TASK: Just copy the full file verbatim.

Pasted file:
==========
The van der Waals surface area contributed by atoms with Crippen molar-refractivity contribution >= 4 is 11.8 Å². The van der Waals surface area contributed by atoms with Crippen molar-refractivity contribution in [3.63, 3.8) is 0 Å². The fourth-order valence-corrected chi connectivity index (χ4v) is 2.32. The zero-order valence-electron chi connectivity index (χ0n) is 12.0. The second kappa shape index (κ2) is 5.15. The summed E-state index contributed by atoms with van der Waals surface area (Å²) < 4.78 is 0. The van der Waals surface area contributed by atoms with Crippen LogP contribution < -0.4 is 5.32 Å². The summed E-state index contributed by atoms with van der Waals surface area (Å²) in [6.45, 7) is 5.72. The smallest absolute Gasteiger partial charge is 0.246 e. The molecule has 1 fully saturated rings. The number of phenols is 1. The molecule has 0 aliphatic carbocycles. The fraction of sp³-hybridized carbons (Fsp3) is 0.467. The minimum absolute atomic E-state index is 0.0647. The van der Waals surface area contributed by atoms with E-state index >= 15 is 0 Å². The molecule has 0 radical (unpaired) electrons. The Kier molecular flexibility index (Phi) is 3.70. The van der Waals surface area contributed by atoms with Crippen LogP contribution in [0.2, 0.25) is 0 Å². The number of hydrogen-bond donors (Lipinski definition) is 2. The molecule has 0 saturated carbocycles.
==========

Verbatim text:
The van der Waals surface area contributed by atoms with Crippen molar-refractivity contribution >= 4 is 11.8 Å². The van der Waals surface area contributed by atoms with Crippen molar-refractivity contribution in [3.63, 3.8) is 0 Å². The fourth-order valence-corrected chi connectivity index (χ4v) is 2.32. The zero-order valence-electron chi connectivity index (χ0n) is 12.0. The second kappa shape index (κ2) is 5.15. The summed E-state index contributed by atoms with van der Waals surface area (Å²) < 4.78 is 0. The van der Waals surface area contributed by atoms with Crippen LogP contribution < -0.4 is 5.32 Å². The summed E-state index contributed by atoms with van der Waals surface area (Å²) in [6.45, 7) is 5.72. The smallest absolute Gasteiger partial charge is 0.246 e. The molecule has 1 fully saturated rings. The number of phenols is 1. The molecule has 0 aliphatic carbocycles. The fraction of sp³-hybridized carbons (Fsp3) is 0.467. The minimum absolute atomic E-state index is 0.0647. The van der Waals surface area contributed by atoms with E-state index >= 15 is 0 Å². The molecule has 0 radical (unpaired) electrons. The Kier molecular flexibility index (Phi) is 3.70. The van der Waals surface area contributed by atoms with Crippen LogP contribution in [0.2, 0.25) is 0 Å². The number of hydrogen-bond donors (Lipinski definition) is 2. The molecule has 0 saturated carbocycles.